Thursday, August 13, 2009

The Orphan

I guessed the twist ending to The Orphan about half-way through the movie.

I never guess the twist ending to movies. I didn't catch that Bruce Willis was dead in Sixth Sense, I didn't catch that Verbal Kint was Keyser Soze, and I probably wouldn't have guessed the chick in The Crying Game was really a dude. Maybe I'm dumb, maybe these movies involve too much narrative cheating to cover the twist (this is certainly true of The Usual Suspects) or maybe I get too lost in the moment to overthink what happens next. But I got the twist in The Orphan and I was deliriously pleased with myself.

Not that this detracted from the experience. To the contrary, I really liked The Orphan.

I dunno if it's the kind of movie that will survive multiple showings, and I don't know if I would have had as much fun if I didn't see it on the big screen, but I'm a sucker for killer kid flicks and this one was even more deliciously twisted than most. Oh, sure, the squares won't like it, but there is some wonderfully warped stuff in this.

Most of the success in this flick comes from Isabelle Fuhrman as Esther, the precocious little murderess. Most killer kids in movies just kinda stand around and glare ominously, which Esther does in spades, but she also brings a lot of pathos to the role. We don't get the sense that Esther is purely manipulative and evil, but is instead someone that's been so damaged by whatever happened to her in life that she can't come back around the other side. Even when we learn Esther's big secret Furhman keeps the revelation believable, especially given that the character goes into some disgusting dark places. According to IMDB, Fuhrman is gonna be in the Children of the Corn remake, and I hope she brings the same skill to her flyover-land horror tale.

Now, I gotta say that without Esther and all her weirdness, The Orphan would be just another middle class family anxiety thriller. Most of the action takes place in a house I couldn't afford in a million years and the characters have got that successful white-y angst going on. It's a family of Guitar Hero and therapy and miscarriages and hidden diaries and wine bottles, which is all pretty typical of the genre, but Vera Farmiga and Peter Sarsgaard do a helluva job making the domestic drama interesting. I liked the two characters, I bought into their frustration, and I felt for them when their family started falling apart. Granted, Peter Sarsgaard's John Colemna was a little too quick to dismiss his wife's concern, but they still remained a sexy, believable, damaged-but-surviving couple.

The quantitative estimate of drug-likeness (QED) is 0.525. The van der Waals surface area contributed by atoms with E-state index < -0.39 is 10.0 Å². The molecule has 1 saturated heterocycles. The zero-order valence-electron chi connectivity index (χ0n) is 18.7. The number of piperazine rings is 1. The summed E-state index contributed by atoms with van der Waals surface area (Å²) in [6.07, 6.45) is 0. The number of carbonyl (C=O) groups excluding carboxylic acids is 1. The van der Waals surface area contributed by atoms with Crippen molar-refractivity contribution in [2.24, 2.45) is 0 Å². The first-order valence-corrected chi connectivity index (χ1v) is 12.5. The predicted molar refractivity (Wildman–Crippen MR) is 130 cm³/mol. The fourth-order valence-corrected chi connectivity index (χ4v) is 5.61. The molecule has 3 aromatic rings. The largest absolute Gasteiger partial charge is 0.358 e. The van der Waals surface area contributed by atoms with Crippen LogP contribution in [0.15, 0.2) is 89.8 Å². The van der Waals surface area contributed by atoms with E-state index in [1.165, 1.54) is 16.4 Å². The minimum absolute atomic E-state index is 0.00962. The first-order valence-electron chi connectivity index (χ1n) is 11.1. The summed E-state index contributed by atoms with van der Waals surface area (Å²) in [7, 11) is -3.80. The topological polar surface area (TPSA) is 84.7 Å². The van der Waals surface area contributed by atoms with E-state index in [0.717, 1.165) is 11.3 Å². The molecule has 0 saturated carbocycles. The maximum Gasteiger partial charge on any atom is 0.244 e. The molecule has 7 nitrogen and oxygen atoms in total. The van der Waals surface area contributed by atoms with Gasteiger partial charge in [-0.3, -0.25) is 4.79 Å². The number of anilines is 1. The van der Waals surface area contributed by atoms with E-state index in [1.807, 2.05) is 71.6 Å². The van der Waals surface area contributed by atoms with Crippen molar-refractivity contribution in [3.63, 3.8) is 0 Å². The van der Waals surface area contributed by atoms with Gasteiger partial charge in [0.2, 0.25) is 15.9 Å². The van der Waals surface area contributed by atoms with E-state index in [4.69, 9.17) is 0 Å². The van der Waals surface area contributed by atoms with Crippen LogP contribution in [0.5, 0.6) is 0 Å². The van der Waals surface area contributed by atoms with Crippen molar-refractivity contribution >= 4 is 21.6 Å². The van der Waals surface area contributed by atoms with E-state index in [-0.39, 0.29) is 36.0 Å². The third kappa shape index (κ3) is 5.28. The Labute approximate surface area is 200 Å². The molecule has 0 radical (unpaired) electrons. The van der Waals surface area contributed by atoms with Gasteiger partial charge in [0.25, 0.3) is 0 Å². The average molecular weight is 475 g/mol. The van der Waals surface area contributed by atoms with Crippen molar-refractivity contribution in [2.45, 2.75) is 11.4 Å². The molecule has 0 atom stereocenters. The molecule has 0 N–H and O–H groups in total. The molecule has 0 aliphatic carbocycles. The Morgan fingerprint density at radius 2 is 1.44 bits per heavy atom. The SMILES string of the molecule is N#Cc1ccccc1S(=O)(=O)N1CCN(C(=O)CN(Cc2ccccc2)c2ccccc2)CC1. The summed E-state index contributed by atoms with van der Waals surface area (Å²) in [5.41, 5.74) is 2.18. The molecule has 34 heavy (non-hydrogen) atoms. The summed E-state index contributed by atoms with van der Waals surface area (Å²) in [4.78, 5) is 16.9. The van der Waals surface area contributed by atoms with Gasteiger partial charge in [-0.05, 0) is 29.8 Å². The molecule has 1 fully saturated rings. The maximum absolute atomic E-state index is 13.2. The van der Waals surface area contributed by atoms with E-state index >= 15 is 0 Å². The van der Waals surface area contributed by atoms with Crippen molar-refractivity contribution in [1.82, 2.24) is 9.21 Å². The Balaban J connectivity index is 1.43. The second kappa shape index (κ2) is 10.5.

There were a lot of cool touches in the movie. Esther's insane artwork, revealed only through the black light of her fish tank, was absolutely awesome. I want someone to do a ghastly black-light mural in my place.

There was also a very sexy scene of the couple making love in the kitchen. Granted, they were pretty foolish to have sex in a big open room with their kids nearby, but I liked the spontaneity and the passionate awkwardness of the scene. It's really nice to see a sex scene in a movie that doesn't look as smooth and rehearsed as partner figure skating, where people bump into each other and struggle out of their clothes and do all the other clumsy stuff real couples do.

The movie opens with a really gruesome scene of the mother's nightmarish ordeal during her miscarriage. I've heard a lot of people express discomfort at the image of a pregnant mother taken to such a nasty extreme, but I thought the scene was well filmed and skin-crawlingly creepy, even though it doesn't fit with the rest of the film.

Digging into the subtext of the film, there's something that should be noted about Esther: She's from Eastern Europe. The horror genre always had a long and profitable relationship with the Slavic peoples, going all the way back to a certain TransCarpathian Count. Lately, Eastern Europe seems to be the go-to place when you need amoral and vicious characters. Hostel, Severance, and The Orphan all feature characters twisted by decadence or amorality into doing the most awful things to their fellow man, all fueled by the fall of Communism. This is, of course, horribly prejudiced and made me terribly nervous when I backpacked through Bulgaria and Romania. Any Eastern Europeans out there wanna weigh in on this?

Okay, while we're on this, I want to declare a moratorium on appearing-in-a-mirror-behind-a-character jump scare. You know the one. A character opens a medicine chest/ closet/whatever, with an empty space clearly framed behind them in the shot, they close the door, and someone is now standing in that spot while the music spikes. About half the time they aren't even a threat, which invariably prompts the surprised character to say "You scared me." That shit officially needs to be removed from the horror bag of tricks for a period of no less than three-to-five years.

Anyway, go check it out while it's still in theaters. Bring drunk friends and your love of outrageous wickedness. It's a lot less fun in a small screen, though my friends and I are totally gonna make a drinking game of this. Take a shot every time Esther says something creepy.


Penh said...

I definitely think it will hold up to repeat viewings, if only because of Isabelle Fuhrman's performance. She did a great job of looking evil and menacing without looking like a kid who's trying to act evil and menacing.

And yes, the Mirror Reveal needs to be retired. It's gotten to the point that when someone opens that mirrored door, it's a surprise if there isn't someone revealed when they close it again. "OMG LOOK OUT IT'S... oh, never mind."

Creature said...

1) Yeah, she was easily horror's best killer kid, barring the chick from The Bad Seed.

2) F'reals. That shit gets so played out. Looks like it's gonna be in Halloween 2, coming up. Good bye Danielle Harris. I heart you.